People who invested with Bernard Madoff were greedy and happy to accept high returns without probing too much in the way these were achieved, Hugh Hendry, chief investment officer at hedge fund Eclectica, told CNBC Tuesday.
The markets are still struggling and consumers are saving more, causing concern that a recovery will be slow. Art Cashin, floor director at UBS, weighed in Friday with his thoughts.
It appears that almost every nation's central bank is engaged in supplying emergency funds or funding to their respective financial systems to stabilize the economy. It appears that almost every nation is engaged in re-regulating their economic and financial systems. It appears that every nation has enacted a stimulus program of tax cuts and government deficit spending.
Considering we just ended a week long sale of Treasurys totaling a record setting $104 billion in debt, how should you play the back of it?
Fed Chairman Ben Bernanke tells Congress he didn't pressure BofA into acquiring Merrill Lynch in a deal that cost taxpayers $20 billion.
Just which way are the markets headed? Art Cashin, floor director at UBS weighed in Thursday. "The market's staggering a bit here," said Cashin.
Download the full transcript of Warren Buffett's headline-generating live interview on June 24, 2009 with CNBC's Becky Quick.
The government says the number of people filing first-time claims for jobless benefits increased last week, partly due to layoffs related to the end of the school year.
Federal Reserve Chairman Ben Bernanke needs to explain whether the Fed kept the Securities and Exchange Commission in the dark about Bank of America's acquisition of Merrill Lynch before the central bank is given more power under financial reforms, Rep. Darrell Issa , R-Calif., told CNBC.
Facing an economy that is perking up slightly but still deep in recession, the Fed left its rescue policies unchanged and said that it would keep interest rates low for an extended period, the New York Times reports.
There were some minor tweaks to the Federal Reserve's statement today, but otherwise the major thrust of the Fed's extraordinary policy to combat the financial crisis remains in place: keeping interest rates "exceptionally low .... for an extended period" and continuing massive purchases of treasuries and mortgage-backed securities.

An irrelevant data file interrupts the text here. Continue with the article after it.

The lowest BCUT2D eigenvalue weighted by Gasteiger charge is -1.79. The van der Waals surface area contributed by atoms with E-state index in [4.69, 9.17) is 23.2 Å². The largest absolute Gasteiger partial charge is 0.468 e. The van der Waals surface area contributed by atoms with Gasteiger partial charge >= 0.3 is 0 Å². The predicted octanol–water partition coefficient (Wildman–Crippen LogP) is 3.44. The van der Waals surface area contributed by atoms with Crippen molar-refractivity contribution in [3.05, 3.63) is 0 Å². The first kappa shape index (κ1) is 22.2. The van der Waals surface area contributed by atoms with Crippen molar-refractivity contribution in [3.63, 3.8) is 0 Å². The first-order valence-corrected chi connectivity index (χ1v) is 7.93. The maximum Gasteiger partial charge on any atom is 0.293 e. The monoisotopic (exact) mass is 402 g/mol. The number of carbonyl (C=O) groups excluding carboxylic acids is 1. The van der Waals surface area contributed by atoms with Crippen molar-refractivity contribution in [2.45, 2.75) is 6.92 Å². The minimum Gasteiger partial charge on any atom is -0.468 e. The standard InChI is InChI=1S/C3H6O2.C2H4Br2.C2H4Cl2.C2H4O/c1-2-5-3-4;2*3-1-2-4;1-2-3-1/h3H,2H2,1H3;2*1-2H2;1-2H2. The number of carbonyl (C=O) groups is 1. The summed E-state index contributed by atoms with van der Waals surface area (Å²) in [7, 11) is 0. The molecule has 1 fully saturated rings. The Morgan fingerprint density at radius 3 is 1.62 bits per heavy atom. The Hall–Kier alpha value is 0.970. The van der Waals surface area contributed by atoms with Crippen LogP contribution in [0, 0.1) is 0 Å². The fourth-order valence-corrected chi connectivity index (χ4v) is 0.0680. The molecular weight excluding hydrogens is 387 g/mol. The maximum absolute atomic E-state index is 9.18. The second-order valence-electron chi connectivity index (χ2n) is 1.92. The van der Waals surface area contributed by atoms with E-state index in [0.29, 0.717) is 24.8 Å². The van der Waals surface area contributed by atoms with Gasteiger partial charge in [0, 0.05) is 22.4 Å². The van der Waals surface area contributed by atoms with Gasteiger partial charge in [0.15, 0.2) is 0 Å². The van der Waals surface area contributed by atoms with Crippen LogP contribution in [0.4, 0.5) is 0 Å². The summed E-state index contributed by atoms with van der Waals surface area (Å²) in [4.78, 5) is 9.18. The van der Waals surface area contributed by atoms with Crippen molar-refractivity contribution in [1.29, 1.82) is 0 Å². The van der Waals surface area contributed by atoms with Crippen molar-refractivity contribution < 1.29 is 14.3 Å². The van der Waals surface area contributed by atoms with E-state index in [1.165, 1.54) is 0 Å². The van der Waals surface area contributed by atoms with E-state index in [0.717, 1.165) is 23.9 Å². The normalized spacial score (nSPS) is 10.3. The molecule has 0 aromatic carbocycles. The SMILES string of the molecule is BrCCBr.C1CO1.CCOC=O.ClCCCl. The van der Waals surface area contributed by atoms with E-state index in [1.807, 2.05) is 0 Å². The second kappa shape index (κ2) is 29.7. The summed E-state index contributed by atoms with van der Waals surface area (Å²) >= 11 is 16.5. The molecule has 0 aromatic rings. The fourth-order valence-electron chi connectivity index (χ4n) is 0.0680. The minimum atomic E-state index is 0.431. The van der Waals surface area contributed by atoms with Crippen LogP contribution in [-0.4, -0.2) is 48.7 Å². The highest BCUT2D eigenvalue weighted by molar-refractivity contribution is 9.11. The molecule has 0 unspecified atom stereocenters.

Warren Buffett appeared live on CNBC with Becky Quick today, Wednesday, June 24, 2009. Buffett told us the economy is in a "shambles" with no signs of a recovery anytime soon. He also criticized Apple for not disclosing earlier that CEO Steve Jobs had received a liver transplant. This is a transcript of their conversation.
The recent rally in the euro is a positive sign for the S&P 500, because it shows appetite for risk is still strong and the S&P could hit 1,000 this summer, Kevin Cook, market analyst at PEAK6 Investments, told CNBC Wednesday.
With signs the economy is improving but still fragile, Federal Reserve policymakers are considering whether some programs intended to drive down rates on mortgages and other consumer debt should be slowed down.
That depends on the stock in question. But the Mad Money host has found a big reason to be positive.
Monday was the worst day for stocks in about two months. Art Cashin, director of floor operations at UBS offered his insights Tuesday.
There is still a long way to go for the US economy before it gets better, and a long-term strategy to deal with the increasing budget deficit is needed for the Federal Reserve's quantitative easing policies to be successful, economists told CNBC Tuesday.
Since it looks like stocks could be heading for a major correction, the Fast Money traders suggest 6 picks for your radar, right now!
While the Obama administration’s financial overhaul plan is directionally correct, it requires refinement, said Gene Ludwig, CEO of Promontory Financial, a firm that tries to fix troubled banks.
"I think the market is going to struggle a little bit," said Cashin. "I think the wording of the Fed statement in the middle of the week is key. Can they take care of the 'bond vigilantes' and start to bring mortgage rates back down?"